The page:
Graham for example, says “To do this, I just don’t want to promise the spending cuts. I want entitlement reforms. Republicans always put revenue on the table. Democrats always promise to cut spending. Well, we never cut spending.”
Of course, as I pointed out yesterday, the spending has in fact come from Republicans, not Democrats. So Graham might want to look at eliciting from his fellow party members that sort of promise.
Just 45 of 83 of the Republican National Congressional Committee’s current crop of so-called Young Guns have signed the no-tax pledge this election season, according to a Huffington Post analysis of pledge signatures.
You might already have heard of Tourette and Rigell, when they made news for another break with the Republican Party (on June 28, 2012), when they were the only two Republicans to vote against a motion to hold Attorney General Eric Holder in contempt of Congress. Tourette , who has served his district since 1995, is notable for voting against a measure to strip funding from NPR, being one of only seven to do so.
In March 2011, Tourette characterized some of his fellow anti-tax Republicans as “knuckledraggers.” His position as stated then was that if we use the transportation infrastructure, it’s only fair that we pay for it.
This should not, I need to stress here, be a remarkable position. But it is, coming from a Republican.
One of the Republican young guns not sold on Norquist is Richard Tisei’s (R-MA) didn’t need to be cautioned by Rigell. He told The Huffington Post this summer, “I’m not signing any pledges. I’m just promising to use my best judgment as a congressman. And I think that’s the problem in Washington right now. You have both Democrats and Republicans that are inflexible on certain issues.”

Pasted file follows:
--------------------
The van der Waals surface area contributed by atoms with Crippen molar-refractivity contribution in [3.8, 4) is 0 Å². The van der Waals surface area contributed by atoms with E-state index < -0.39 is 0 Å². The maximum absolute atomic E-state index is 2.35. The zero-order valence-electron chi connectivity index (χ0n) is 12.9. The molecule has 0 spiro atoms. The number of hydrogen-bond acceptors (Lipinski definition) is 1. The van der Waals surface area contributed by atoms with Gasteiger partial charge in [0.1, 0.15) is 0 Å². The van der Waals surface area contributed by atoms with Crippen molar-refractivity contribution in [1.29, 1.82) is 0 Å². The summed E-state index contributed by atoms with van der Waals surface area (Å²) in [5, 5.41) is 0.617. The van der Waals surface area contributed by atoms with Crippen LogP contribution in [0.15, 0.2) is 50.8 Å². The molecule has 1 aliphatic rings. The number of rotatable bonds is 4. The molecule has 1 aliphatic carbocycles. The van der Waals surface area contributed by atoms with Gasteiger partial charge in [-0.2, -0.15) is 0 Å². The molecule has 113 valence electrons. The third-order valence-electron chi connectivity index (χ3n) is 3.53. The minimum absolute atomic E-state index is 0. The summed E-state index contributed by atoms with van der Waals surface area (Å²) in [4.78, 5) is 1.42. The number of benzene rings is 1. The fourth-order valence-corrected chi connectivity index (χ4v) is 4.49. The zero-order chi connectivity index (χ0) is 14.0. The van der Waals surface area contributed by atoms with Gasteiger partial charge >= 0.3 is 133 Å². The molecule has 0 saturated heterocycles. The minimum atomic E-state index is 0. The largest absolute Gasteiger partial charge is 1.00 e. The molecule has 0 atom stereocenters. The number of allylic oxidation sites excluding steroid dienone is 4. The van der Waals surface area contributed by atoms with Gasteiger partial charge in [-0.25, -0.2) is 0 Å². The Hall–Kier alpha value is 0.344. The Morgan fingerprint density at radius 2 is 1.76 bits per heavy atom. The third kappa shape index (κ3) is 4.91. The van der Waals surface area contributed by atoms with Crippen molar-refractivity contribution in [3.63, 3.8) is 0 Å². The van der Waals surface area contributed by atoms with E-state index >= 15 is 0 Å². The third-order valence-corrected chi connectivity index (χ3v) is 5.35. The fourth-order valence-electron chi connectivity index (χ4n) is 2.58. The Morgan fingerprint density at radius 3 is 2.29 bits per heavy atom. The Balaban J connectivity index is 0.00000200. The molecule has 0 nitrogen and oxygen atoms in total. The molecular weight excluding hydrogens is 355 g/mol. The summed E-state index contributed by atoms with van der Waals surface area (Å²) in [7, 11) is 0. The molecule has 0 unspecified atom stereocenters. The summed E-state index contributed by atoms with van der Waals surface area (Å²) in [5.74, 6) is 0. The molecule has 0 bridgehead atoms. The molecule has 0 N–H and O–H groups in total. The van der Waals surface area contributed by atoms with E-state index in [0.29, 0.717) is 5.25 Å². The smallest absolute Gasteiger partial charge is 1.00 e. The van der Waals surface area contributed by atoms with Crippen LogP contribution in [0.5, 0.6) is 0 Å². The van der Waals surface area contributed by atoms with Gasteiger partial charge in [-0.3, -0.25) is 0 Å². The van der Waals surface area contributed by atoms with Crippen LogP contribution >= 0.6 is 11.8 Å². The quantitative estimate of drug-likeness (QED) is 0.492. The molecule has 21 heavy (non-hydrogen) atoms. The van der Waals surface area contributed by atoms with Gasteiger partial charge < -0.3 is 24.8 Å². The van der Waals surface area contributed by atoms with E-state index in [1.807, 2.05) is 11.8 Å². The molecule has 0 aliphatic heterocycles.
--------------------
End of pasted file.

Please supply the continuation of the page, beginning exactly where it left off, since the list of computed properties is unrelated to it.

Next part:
HuffPo pointed to another prominent young gun, Joe Coors (R-CO), who announced back in July that he would not be signing the Norquist pledge.
So we have a mixed group here, older and younger, fresh faces and long-time residents of Capitol Hill, all expressing reservations or outright hostility to Grover Norquist and his war against revenue. Norquist may want to “shrink [government] down to the size where we can drown it in the bathtub” but clearly, not everyone feels that way.
Republicans aren’t going to go as far as Democratic state senate candidate for Maine, Colleen Lachowicz, who said back in 2005 that she wanted to drown Grover Norquist in her bathtub, but there is clearly trouble on the horizon for the man who would be king (and nearly has been for two decades), the man the Nation once described as “a thumb-in-the-eye radical rightist.”
The first step has been taken and it is likely these few Republicans will not long remain alone. There used to be an anti-revenue wall; it became a fence and some sat on it. But the fence is much lower now and it will be easier for others to leap over.
This is all good news for Democrats and for Barack Obama, who, after all, has a country to run. He has been pursuing this duty almost alone now since 2010. Republicans and Democrats are miles apart on many issues, and there is a new crop of Democrats on Capitol Hill now who will not as easily surrender to Republican ideology. Republicans may well rue the day they lined up with Norquist and thumbed their noses at our president.
Take that, Tea Party. America survived despite your best efforts to destroy it.
Update [10:33] Added Norquist interview with Soledad O’Brien